2001: A Space Odyssey

The opening of 2001: A Space Odyssey, without the preceding Ligeti piece.

The director Stanley Kubrick, on the other hand, chose to use mainly existing compositions in his films. While there may have been an economical motivation for this practice at some point of Kubrick’s career, the artistic rationale for his choices of music are intriguing. For instance, 2001: A Space Odyssey (1968) begins with a fragment (ca 3 min) of György Ligeti’s Atmosphères while displaying a blank screen. This is followed by the “Sunrise” fanfare from Richard Strauss’ Also Sprach Zarathustra, beginning the composition’s journey towards one of the most used pieces of music in films up to the point of being a cliché. Both compositions are used in the film as leitmotifs. There juxtaposition, however, add another layer of reference to the film – with a real life element. While Ligeti admired Kubrick’s work, he wasn’t fond of being placed in such proximity with 19th century composers (Johann Strauss II’s famous waltz An der schönen blauen Donau is played during a scenes picturing a moonwalk and docking to a space station), nor the fact that Kubrick failed to obtain the rights for using Ligeti’s music in the film.

The space station docking scene with Strauss’ An der schönen blauen Donau. I love the way he takes his time with this scene. Something you don’t see in contemporary films very often.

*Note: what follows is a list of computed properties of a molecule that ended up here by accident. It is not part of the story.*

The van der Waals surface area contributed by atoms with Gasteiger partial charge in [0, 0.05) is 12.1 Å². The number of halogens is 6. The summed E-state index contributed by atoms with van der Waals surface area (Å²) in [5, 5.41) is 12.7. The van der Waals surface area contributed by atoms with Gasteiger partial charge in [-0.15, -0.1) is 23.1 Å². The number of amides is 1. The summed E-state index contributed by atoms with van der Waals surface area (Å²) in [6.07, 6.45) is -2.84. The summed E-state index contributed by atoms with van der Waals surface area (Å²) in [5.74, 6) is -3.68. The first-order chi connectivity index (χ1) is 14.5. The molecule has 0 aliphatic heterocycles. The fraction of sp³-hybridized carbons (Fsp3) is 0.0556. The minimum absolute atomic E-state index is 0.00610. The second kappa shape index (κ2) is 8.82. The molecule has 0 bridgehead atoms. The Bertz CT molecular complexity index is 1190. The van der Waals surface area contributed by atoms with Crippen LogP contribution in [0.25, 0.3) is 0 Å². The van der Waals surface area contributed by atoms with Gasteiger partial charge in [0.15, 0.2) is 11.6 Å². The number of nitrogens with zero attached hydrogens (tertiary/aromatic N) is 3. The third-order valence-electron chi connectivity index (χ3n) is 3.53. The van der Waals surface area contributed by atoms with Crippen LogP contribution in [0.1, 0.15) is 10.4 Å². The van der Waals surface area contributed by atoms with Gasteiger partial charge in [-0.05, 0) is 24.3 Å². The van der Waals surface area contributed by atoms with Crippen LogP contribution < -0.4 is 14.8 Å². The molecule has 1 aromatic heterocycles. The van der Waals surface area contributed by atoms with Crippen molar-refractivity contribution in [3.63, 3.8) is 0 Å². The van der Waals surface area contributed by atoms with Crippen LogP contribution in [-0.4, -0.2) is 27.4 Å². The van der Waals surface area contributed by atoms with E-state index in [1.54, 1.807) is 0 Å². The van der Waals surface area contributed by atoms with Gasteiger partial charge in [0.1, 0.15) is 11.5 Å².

These juxtapositions, however, are very powerful in anchoring the film’s depictions of future to the cultural heritage of the viewer (in a rather western-centric manner), but also supporting the main storyline of human evolution. Music in this film is also able to draw lines between the distant moments in the human evolution the film portrays and centre them to the present.

A Clockwork Orange

Poster of Stanley Kubrick's A Clockwor Orange from 1971.
Poster of Stanley Kubrick’s A Clockwor Orange from 1971.

In A Clockwork Orange (1971, also by Kubrick) music has an important agency. (Spoiler alert: The end of the film is revealed.) Beethoven’s Ninth Symphony, the culmination of symphonic composition, plays an important role as part of the “cure” of the overly violent main protagonist. The Hollywood hit Singin’ in the Rain, on the other hand, is sung by the protagonist while performing his violent acts.

The Singin’ in the Rain scene from A Clockwork Orange.